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Walker v. Harmon

United States District Court, D. South Dakota, Western Division

September 26, 2016

JOSEPH HARMON, individual capacity, and BLACK HILLS FUGITIVE TASK FORCE, Defendants.




         On May 11, 2015, plaintiff Clayton Walker filed a complaint against defendants pursuant to 42 U.S.C. § 1983. (Docket 1). Defendants Black Hills Fugitive Task Force (“Task Force”) failed to respond, and the clerk of court entered default in Mr. Walker's favor. (Docket 20). Defendants move to set aside the entry of default and to dismiss Mr. Walker's complaint. (Dockets 23 & 29). Mr. Walker moves for default judgment and summary judgment. (Dockets 21 & 35). The court gave notice to the parties it was converting portions of defendants' motion to dismiss into a motion for summary judgment. (Docket 42). Mr. Walker also moves to amend his complaint. (Docket 46). For the reasons below, the court grants in part and denies in part defendants' motions and denies plaintiff's motions.


         I. Defendant Task Force's motion to set aside the entry of default

         “The court may set aside an entry of default for good cause . . . .” Fed.R.Civ.P. 55(c). “When examining whether good cause exists, the district court should weigh ‘whether the conduct of the defaulting party was blameworthy or culpable, whether the defaulting party has a meritorious defense, and whether the other party would be prejudiced if the default were excused.' ” Stephenson v. El-Batrawi, 524 F.3d 907, 912 (8th Cir. 2008) (citing Johnson v. Dayton Elec. Mfg. Co., 140 F.3d 781, 784 (8th Cir. 1998)). The court will focus on the meritorious defense aspect of good cause because it is relevant to this case.

         A. Existence of a meritorious defense

         Showing an existing meritorious defense “underscore[s] the potential injustice of allowing the case to be disposed of by default, . . . thus triggering the incessant command of a court's conscience that justice be done in light of all the facts.” Johnson, 140 F.3d at 784 (internal citations and quotation marks omitted). “Whether a meritorious defense exists is determined by examining whether the proffered evidence would permit a finding for the defaulting party.” Stephenson, 524 F.3d at 914 (citing Johnson, 140 F.3d at 785) (internal quotation marks and other citations omitted). “The underlying concern is . . . whether there is some possibility that the outcome . . . after a full trial will be contrary to the result achieved by the default.” Id. (internal citation and quotation marks omitted).

         In its motion to set aside the entry of default, defendant Task Force asserts it is not an entity subject to suit. (Docket 24 at pp. 7-8). In support of its motion, the Task Force provides a declaration from defendant Joseph Harmon, a Deputy United States Marshal and member of the Task Force, explaining the nature of the Task Force. (Docket 25 at pp. 1-3). Plaintiff's response to the Task Force's motion reasserts his motion for a default judgment, but does not explain whether the Task Force can be sued. (Dockets 32 at pp. 1-2 and 43 at pp. 5-6).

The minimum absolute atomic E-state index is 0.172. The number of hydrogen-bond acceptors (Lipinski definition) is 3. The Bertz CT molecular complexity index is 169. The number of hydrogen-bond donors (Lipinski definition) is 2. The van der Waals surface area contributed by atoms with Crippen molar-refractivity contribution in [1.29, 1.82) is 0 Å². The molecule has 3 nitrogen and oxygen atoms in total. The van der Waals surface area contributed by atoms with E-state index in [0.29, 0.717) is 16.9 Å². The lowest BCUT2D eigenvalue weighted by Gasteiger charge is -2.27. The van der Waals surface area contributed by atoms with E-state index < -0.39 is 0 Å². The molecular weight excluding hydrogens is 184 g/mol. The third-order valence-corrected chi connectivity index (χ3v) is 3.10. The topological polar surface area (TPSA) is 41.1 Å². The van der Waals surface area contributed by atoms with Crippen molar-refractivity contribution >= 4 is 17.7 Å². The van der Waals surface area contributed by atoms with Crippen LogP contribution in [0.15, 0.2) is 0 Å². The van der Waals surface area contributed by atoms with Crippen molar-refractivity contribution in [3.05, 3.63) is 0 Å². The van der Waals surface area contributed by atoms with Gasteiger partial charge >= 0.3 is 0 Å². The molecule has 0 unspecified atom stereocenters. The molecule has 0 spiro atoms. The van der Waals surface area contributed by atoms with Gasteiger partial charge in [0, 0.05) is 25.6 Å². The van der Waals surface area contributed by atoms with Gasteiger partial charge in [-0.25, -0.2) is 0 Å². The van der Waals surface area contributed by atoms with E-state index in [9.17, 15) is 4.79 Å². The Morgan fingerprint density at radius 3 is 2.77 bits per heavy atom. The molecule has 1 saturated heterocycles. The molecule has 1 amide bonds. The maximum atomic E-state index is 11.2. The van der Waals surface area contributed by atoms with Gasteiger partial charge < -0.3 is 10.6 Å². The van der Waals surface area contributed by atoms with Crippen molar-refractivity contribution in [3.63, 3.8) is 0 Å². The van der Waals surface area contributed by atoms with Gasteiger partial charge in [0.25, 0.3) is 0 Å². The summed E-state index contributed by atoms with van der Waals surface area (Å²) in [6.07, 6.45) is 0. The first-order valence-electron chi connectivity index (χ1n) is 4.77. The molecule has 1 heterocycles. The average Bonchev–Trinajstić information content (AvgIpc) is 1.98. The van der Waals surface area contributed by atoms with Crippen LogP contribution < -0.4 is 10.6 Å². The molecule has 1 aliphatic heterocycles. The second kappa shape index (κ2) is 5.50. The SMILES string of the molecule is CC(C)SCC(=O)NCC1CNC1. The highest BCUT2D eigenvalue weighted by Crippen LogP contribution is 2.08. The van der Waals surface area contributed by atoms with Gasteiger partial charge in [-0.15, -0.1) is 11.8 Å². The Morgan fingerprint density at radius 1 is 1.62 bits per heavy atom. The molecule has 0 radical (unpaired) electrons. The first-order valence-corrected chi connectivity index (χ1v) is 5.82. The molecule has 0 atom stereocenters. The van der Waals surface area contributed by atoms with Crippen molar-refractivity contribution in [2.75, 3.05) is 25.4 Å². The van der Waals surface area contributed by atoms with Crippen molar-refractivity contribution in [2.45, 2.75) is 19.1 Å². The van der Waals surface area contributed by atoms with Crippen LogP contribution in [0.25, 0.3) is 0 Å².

In Brown v. Fifth Judicial Dist. Drug Task Force, the United States Court of Appeals for the Eighth Circuit, on plain error review, upheld a district court's determination the defendant Task Force was a multi-governmental unit that was not capable of being sued. 255 F.3d 475, 476-78 (8th Cir. 2001). In support of this conclusion, the Eighth Circuit noted “authorities more directly in point appear to be uniform in holding that drug task forces similar to the defendant in this case are not separate legal entities subject to suit.” Id. at 477-78 (citing Eversole v. Steele, 59 F.3d 710 (7th Cir. 1995); Hervey v. Estes, 65 F.3d 784, 792 (9th Cir. 1995); Dillon v. Jefferson County Sheriff's Department, 973 F.Supp. 626 (E.D. Tex. 1997); Alexander v. City of Rockwall, No. CIV.A. 3:95-CV-0489, 1998 WL 684255 (N.D. Tex., Sept. 29, 1998)). The core question in these cases is whether creation of the task force meant to form a separate legal entity. See, e.g., Eversole, 59 F.3d at 791-92. Based on the declaration of Deputy Harmon, the Task Force in this case is not a discrete law enforcement agency. (Docket 25 at p. 3). The Task Force is “a joint, intergovernmental cooperative law enforcement effort to locate and arrest federal, state, and local fugitives.” Id. The Task Force is not subject to suit. See Brown, 255 F.3d at 476-78. Because the Task Force lacks the capacity to sue or be sued, it has a meritorious defense to plaintiff's claims. Pursuant to Fed.R.Civ.P. 55(c), the court grants the motion to set aside the entry of default against the Task Force.[1]

         II. Plaintiff's motion for default judgment as to the Task Force

         The court denies plaintiff's motion for default judgment. (Docket 21).

         III. Defendants' motion to dismiss for insufficient service of process

         Following the August 1, 2016, order plaintiff accomplished service in compliance with Rule 4(i). (Docket 44 at p. 1).[2]

         IV. Defendants' motion to dismiss for lack of subject matter jurisdiction

         In their Rule 12(b)(1) motion to dismiss, defendants argue sovereign immunity bars plaintiff's suit against the Task Force and Deputy Harmon. (Docket 30 at pp. 8-10). The United States and its agencies are generally immune from suit. FDIC v. Meyer, 510 U.S. 471, 475 (1994) (“Absent a waiver, sovereign immunity shields the Federal Government and its agencies from suit.”); Brown v. United States, 151 F.3d 800, 803-04 (8th Cir. 1998). “Sovereign immunity is a jurisdictional issue . . . .” Rupp v. Omaha IndianTribe, 45 F.3d 1241, 1244 (8th Cir. 1995). If ...

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